I'm from Missouri

This site is named for the famous statement of US Congressman Willard Duncan Vandiver from Missouri : "I`m from Missouri -- you'll have to show me." This site is dedicated to skepticism of official dogma in all subjects. Just-so stories are not accepted here. This is a site where controversial subjects such as evolution theory and the Holocaust may be freely debated.

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Location: Los Angeles, California, United States

My biggest motivation for creating my own blogs was to avoid the arbitrary censorship practiced by other blogs and various other Internet forums. Censorship will be avoided in my blogs -- there will be no deletion of comments, no closing of comment threads, no holding up of comments for moderation, and no commenter registration hassles. Comments containing nothing but insults and/or ad hominem attacks are discouraged. My non-response to a particular comment should not be interpreted as agreement, approval, or inability to answer.

Thursday, May 10, 2007

"Pajama-clad" arbitrarily censoring bloggers and the "reporter's privilege"

The abstract of a law journal article titled, "Citizen Journalism and the Reporter’s Privilege" Minnesota Law Review 91 (2007):515-591, by Mary-Rose Papandrea, Boston College Law School, begins,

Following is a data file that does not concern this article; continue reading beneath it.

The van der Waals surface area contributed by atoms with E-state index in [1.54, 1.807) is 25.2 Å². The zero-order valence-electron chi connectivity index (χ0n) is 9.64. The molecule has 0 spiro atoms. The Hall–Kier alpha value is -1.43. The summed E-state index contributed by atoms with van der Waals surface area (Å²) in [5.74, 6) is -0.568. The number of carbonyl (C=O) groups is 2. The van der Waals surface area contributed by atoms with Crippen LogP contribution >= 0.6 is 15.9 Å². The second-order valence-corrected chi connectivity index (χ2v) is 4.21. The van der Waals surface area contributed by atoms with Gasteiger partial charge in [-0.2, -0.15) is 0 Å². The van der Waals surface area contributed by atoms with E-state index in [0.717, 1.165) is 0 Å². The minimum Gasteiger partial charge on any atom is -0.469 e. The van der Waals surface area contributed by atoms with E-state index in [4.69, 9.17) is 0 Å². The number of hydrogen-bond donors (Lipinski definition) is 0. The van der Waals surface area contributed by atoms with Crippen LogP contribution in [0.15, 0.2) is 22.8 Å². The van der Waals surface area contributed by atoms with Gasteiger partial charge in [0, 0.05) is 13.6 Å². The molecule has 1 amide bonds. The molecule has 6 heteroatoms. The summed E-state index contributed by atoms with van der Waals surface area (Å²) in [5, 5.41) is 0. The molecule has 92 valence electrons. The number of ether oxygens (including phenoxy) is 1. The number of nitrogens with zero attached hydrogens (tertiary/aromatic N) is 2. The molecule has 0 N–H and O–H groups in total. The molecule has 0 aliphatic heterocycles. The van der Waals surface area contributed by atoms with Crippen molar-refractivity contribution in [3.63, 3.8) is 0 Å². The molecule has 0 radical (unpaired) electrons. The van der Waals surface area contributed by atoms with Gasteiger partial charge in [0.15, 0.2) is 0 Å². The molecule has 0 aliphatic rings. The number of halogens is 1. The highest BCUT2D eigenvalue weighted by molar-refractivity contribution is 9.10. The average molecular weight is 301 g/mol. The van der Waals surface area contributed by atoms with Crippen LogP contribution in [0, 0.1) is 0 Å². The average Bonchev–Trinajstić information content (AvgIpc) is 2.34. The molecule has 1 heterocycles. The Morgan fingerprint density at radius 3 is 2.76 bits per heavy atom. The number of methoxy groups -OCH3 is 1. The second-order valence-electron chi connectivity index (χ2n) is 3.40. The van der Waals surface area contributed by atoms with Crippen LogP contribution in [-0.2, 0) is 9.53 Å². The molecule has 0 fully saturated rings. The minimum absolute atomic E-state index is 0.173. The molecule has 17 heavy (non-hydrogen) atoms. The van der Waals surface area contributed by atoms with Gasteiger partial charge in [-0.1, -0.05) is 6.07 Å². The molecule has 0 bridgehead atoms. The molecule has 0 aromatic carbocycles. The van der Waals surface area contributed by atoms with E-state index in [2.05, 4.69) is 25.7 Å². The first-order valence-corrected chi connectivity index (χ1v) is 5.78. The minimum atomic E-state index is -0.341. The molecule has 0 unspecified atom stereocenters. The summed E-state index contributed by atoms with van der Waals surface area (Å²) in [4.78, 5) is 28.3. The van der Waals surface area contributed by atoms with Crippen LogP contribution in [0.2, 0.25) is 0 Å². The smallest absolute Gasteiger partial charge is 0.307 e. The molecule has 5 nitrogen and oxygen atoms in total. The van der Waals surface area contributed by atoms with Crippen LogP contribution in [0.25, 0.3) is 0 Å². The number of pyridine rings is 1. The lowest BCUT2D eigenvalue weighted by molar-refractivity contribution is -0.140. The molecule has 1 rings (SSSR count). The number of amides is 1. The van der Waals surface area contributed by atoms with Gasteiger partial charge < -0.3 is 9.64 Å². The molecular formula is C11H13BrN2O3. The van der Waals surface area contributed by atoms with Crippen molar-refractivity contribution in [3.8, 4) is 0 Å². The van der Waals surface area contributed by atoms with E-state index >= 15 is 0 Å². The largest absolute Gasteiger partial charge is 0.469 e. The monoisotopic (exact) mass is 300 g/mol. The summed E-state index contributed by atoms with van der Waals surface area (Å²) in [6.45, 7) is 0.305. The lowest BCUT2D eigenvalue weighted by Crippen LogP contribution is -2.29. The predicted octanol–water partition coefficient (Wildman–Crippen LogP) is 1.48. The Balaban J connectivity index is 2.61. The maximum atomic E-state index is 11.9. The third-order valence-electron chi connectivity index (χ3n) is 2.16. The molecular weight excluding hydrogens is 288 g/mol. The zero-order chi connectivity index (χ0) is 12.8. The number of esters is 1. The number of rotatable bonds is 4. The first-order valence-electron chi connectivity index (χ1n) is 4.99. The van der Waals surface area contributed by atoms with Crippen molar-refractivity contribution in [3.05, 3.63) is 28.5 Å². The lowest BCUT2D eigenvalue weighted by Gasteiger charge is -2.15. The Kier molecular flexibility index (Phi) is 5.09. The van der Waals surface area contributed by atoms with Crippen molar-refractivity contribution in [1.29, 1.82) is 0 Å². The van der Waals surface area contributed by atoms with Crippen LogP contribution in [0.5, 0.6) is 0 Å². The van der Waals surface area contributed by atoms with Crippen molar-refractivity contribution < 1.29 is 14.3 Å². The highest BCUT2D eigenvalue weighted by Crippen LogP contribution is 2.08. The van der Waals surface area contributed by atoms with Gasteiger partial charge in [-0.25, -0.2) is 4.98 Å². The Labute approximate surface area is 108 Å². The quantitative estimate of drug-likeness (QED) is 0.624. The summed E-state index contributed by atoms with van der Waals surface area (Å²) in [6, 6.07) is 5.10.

The reporter’s privilege is under attack, and “pajama-clad bloggers” are largely to blame. Courts and commentators have argued that because the rise of bloggers and other “citizen journalists” renders it difficult to define who counts as a reporter entitled to invoke the privilege, its continued existence is in grave doubt.

The "reporter's privilege" is the right of journalists to keep their confidential sources secret. As for the term "pajama-clad," pajamas are a symbol of leisure, casualness, informality, and privacy. Famous pajamas wearer Hugh Hefner said, "I have about 100 pairs of pajamas. I like to see people dressed comfortably."

Despite what many people think, public blogs are not private by any stretch of the imagination. A public blog is not like a private letter, email, or telephone call -- a public blog can be accessed by anyone in the world who has open Internet access. A claim that a public blog is private becomes even more tenuous when that blog is authoritatively cited or referenced by a court opinion, scholarly journal article, a scientific database (e.g., the listing of arbitrarily censoring blog Panda's Thumb in Thomson Scientific's ISI Web of Knowledge index), or other authority.

Well, at last I have a name for bloggers who arbitrarily censor comments while hiding behind a claim of "privacy": "Pajama-clad." Pajama-clad blogger Fatheaded Ed Brayton, pajama-clad blogger Sleazy PZ Myers, etc.. Sounds good.

Anyway, back to the quote from the abstract of the law journal article. IMO arguing that a protection should be abolished because some people with a weak claim to it might invoke it is stupid. It is like saying that we should abolish freedom of speech because people who shout "fire" in crowded theaters might invoke it.

The abstract continues,